It should be no great surprise that I’m not a fan of social elevation. I also can’t answer the similar question about people I greatly respect, or would want to be, or any other similar kind of question. I don’t want to be someone else. The idea that enough people do want to be someone else, such that these questions have become common, should be disturbing to more than just me.

Now I certainly have no problem demoting groups of people in large, sweeping generalizations related to reasons I don’t like them — but that has to do with like, not admiration. I can like or dislike people, groups, communities, or even whole countries but that has nothing to do with how I perceive the individual worthiness of the people inside those groups.

You could put me in a room with an uber-left, tax and spend, social liberal, big government loving, privacy hating G-man type and I’d probably be filled with dislike, irritation, and other generally negative thoughts, but no matter how much I may dislike them, they are not ‘worth’ any less than me. Some people think there should be exceptions, some people can do great things, have great power, so they are more able (they say) to do great things than the average person which makes them worth more than the average person. I don’t believe that either. It could be the nicest person in the world with great amounts of influence, but they are still worth no more than any other single person on this Earth.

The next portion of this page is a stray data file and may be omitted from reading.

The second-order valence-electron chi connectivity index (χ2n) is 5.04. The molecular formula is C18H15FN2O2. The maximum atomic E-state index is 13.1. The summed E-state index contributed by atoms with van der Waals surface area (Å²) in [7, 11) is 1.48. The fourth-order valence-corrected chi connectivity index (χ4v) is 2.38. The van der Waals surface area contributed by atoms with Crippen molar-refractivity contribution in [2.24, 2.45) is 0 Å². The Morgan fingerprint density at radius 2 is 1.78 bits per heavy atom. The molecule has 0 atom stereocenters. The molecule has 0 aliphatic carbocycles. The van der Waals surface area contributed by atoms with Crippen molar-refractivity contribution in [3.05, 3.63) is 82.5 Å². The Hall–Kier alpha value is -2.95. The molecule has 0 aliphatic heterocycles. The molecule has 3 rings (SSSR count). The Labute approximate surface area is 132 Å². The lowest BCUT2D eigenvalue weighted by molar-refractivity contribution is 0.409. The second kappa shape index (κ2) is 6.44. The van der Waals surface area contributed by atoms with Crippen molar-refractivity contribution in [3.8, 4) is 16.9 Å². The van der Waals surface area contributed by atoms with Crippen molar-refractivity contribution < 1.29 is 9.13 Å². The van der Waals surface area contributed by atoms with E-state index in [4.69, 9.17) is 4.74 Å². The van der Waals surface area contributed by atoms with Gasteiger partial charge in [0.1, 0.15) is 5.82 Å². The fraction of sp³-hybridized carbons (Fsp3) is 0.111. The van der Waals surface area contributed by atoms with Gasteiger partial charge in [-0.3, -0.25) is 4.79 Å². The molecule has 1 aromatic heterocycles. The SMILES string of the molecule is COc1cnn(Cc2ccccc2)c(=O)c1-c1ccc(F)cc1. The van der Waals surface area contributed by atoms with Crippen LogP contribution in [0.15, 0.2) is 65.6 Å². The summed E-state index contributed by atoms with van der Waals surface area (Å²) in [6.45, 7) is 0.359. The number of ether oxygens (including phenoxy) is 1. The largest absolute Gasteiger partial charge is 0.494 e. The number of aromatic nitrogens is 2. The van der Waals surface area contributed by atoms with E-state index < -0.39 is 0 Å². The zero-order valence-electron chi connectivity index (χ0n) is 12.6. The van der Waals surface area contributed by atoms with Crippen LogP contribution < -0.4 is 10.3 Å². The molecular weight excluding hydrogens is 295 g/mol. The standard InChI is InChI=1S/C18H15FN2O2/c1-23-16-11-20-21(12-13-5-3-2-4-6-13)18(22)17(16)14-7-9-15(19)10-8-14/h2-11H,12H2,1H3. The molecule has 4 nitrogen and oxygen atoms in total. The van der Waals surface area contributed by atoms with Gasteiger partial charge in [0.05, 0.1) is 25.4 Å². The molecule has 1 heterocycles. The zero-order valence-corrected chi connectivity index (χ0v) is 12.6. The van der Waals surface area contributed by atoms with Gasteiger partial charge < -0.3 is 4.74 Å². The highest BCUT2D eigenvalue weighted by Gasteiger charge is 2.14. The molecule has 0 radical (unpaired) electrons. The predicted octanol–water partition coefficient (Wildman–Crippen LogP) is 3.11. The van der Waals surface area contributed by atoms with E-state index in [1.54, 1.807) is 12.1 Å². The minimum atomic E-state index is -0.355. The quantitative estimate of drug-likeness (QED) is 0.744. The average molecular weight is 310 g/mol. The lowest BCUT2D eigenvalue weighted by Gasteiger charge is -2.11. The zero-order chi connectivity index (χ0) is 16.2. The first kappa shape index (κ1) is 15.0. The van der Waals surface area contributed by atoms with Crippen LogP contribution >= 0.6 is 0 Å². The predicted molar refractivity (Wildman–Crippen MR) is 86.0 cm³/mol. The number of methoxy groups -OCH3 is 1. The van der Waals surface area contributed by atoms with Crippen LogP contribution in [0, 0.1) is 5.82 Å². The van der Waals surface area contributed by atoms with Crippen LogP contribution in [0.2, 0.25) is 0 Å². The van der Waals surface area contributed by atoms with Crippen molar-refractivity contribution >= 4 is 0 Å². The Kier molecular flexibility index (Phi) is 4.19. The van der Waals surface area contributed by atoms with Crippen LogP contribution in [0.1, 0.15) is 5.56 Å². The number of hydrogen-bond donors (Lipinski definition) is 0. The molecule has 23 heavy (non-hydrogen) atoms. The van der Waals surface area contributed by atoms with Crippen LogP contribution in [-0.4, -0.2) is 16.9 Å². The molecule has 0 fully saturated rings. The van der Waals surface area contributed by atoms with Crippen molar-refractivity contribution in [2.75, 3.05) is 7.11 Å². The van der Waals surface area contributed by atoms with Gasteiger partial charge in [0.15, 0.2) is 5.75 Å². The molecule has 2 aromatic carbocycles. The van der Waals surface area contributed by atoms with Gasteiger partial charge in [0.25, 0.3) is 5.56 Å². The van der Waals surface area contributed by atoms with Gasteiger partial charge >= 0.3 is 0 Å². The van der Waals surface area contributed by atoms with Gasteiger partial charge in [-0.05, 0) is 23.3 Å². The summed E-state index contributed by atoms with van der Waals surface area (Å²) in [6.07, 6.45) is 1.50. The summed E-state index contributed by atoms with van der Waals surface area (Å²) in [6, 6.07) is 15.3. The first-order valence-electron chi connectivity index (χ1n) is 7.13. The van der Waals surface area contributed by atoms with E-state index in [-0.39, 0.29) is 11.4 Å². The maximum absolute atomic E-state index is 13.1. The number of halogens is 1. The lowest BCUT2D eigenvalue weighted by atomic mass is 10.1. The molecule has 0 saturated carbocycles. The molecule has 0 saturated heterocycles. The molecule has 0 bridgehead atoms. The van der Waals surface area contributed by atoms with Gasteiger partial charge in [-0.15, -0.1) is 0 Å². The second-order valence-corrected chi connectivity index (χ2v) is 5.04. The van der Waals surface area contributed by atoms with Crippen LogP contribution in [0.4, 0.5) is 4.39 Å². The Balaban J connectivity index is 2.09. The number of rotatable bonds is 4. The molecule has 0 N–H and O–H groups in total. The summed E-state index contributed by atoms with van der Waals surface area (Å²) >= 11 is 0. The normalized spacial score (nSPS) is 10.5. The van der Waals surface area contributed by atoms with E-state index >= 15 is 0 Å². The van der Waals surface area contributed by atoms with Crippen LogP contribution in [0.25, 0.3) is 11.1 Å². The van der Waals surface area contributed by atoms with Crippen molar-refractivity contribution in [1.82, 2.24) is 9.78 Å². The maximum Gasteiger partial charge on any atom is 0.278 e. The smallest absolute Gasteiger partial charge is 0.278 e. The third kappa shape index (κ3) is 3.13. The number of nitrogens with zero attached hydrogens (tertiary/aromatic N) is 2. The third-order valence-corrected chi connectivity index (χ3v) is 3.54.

When you start to think, contextually, in this extroverted way, this way of perceiving your own worth externally through society instead of aside of it — you start to drift into the land of people who gain worth through society, people who elevate upward in society, people who become worth much esteem, more admiration, and have more worth than just a normal person… and that thought process all leads to the same place. If you look for your worth outside of yourself, you fall prey to a social construct that measures people as worth different amounts.

I find it amusing that the same people who would find it acceptable to say that some people are worth more, more esteemed, more admired, more worthy… those people would never want to think that they are saying the same thing as what some did when they called blacks 3/5 human, or when the disabled are treated as less than a whole person, or the very young and unborn, or the very old and dying. The concept of some people being worth more or less than some other person, instead of as equals, is a societal construct designed to allow some people to matter more than others, to justify using strength over others, to validate taking from others, and to further exploitation of others.

So there you go. When I read through a little fluffy book that starts asking questions like ‘who do you admire most?’ … this is what my introvert mind thinks of that seemingly innocent, yet very dangerous extrovert question.

Submit a Comment